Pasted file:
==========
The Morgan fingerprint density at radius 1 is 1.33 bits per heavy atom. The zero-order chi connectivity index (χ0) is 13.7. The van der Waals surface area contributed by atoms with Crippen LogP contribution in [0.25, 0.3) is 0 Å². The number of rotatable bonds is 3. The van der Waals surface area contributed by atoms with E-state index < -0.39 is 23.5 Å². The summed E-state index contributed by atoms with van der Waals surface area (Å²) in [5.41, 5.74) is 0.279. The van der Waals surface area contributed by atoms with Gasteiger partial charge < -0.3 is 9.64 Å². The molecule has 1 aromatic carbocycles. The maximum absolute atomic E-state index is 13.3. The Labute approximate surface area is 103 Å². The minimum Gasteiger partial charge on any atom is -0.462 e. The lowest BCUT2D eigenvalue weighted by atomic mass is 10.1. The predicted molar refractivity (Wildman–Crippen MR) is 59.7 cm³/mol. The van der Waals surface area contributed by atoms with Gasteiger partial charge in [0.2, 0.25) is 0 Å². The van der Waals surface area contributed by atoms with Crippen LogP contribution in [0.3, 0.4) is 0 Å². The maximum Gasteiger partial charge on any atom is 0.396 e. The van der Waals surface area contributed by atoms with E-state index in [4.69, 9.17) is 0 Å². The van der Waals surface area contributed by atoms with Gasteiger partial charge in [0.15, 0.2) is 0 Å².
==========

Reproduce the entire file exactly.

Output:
The Morgan fingerprint density at radius 1 is 1.33 bits per heavy atom. The zero-order chi connectivity index (χ0) is 13.7. The van der Waals surface area contributed by atoms with Crippen LogP contribution in [0.25, 0.3) is 0 Å². The number of rotatable bonds is 3. The van der Waals surface area contributed by atoms with E-state index < -0.39 is 23.5 Å². The summed E-state index contributed by atoms with van der Waals surface area (Å²) in [5.41, 5.74) is 0.279. The van der Waals surface area contributed by atoms with Gasteiger partial charge < -0.3 is 9.64 Å². The molecule has 1 aromatic carbocycles. The maximum absolute atomic E-state index is 13.3. The Labute approximate surface area is 103 Å². The minimum Gasteiger partial charge on any atom is -0.462 e. The lowest BCUT2D eigenvalue weighted by atomic mass is 10.1. The predicted molar refractivity (Wildman–Crippen MR) is 59.7 cm³/mol. The van der Waals surface area contributed by atoms with Gasteiger partial charge in [0.2, 0.25) is 0 Å². The van der Waals surface area contributed by atoms with Crippen LogP contribution in [0.3, 0.4) is 0 Å². The maximum Gasteiger partial charge on any atom is 0.396 e. The van der Waals surface area contributed by atoms with E-state index in [4.69, 9.17) is 0 Å². The van der Waals surface area contributed by atoms with Gasteiger partial charge in [0.15, 0.2) is 0 Å².